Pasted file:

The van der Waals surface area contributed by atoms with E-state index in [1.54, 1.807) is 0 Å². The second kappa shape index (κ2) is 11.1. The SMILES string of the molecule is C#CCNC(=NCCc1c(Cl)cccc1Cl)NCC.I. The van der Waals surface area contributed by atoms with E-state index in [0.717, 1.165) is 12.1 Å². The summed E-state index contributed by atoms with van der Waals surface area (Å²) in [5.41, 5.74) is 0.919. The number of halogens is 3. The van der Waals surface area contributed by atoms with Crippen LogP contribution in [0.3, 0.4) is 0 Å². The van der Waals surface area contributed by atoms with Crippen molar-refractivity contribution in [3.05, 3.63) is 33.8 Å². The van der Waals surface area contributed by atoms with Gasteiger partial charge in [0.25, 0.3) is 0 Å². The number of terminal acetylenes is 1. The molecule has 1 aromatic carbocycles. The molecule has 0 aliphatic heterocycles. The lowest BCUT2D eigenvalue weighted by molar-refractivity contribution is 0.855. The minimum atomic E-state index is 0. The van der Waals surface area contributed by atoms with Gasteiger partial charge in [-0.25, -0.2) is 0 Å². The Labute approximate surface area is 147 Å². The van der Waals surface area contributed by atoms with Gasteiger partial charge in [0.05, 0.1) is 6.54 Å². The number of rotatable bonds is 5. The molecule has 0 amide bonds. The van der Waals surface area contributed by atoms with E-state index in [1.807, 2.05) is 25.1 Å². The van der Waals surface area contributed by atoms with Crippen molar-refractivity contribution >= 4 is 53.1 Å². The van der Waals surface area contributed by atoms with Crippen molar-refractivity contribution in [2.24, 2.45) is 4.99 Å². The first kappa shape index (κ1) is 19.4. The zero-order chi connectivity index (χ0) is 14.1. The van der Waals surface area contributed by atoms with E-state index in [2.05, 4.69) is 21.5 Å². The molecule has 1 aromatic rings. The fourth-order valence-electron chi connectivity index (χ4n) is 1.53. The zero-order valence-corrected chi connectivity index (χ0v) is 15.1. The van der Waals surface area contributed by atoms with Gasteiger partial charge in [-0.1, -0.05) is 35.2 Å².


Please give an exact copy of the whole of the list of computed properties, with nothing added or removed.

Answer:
The van der Waals surface area contributed by atoms with E-state index in [1.54, 1.807) is 0 Å². The second kappa shape index (κ2) is 11.1. The SMILES string of the molecule is C#CCNC(=NCCc1c(Cl)cccc1Cl)NCC.I. The van der Waals surface area contributed by atoms with E-state index in [0.717, 1.165) is 12.1 Å². The summed E-state index contributed by atoms with van der Waals surface area (Å²) in [5.41, 5.74) is 0.919. The number of halogens is 3. The van der Waals surface area contributed by atoms with Crippen LogP contribution in [0.3, 0.4) is 0 Å². The van der Waals surface area contributed by atoms with Crippen molar-refractivity contribution in [3.05, 3.63) is 33.8 Å². The van der Waals surface area contributed by atoms with Gasteiger partial charge in [0.25, 0.3) is 0 Å². The number of terminal acetylenes is 1. The molecule has 1 aromatic carbocycles. The molecule has 0 aliphatic heterocycles. The lowest BCUT2D eigenvalue weighted by molar-refractivity contribution is 0.855. The minimum atomic E-state index is 0. The van der Waals surface area contributed by atoms with Gasteiger partial charge in [-0.25, -0.2) is 0 Å². The Labute approximate surface area is 147 Å². The van der Waals surface area contributed by atoms with Gasteiger partial charge in [0.05, 0.1) is 6.54 Å². The number of rotatable bonds is 5. The molecule has 0 amide bonds. The van der Waals surface area contributed by atoms with E-state index in [1.807, 2.05) is 25.1 Å². The van der Waals surface area contributed by atoms with Crippen molar-refractivity contribution >= 4 is 53.1 Å². The van der Waals surface area contributed by atoms with Crippen molar-refractivity contribution in [2.24, 2.45) is 4.99 Å². The first kappa shape index (κ1) is 19.4. The zero-order chi connectivity index (χ0) is 14.1. The van der Waals surface area contributed by atoms with E-state index in [2.05, 4.69) is 21.5 Å². The molecule has 1 aromatic rings. The fourth-order valence-electron chi connectivity index (χ4n) is 1.53. The zero-order valence-corrected chi connectivity index (χ0v) is 15.1. The van der Waals surface area contributed by atoms with Gasteiger partial charge in [-0.1, -0.05) is 35.2 Å².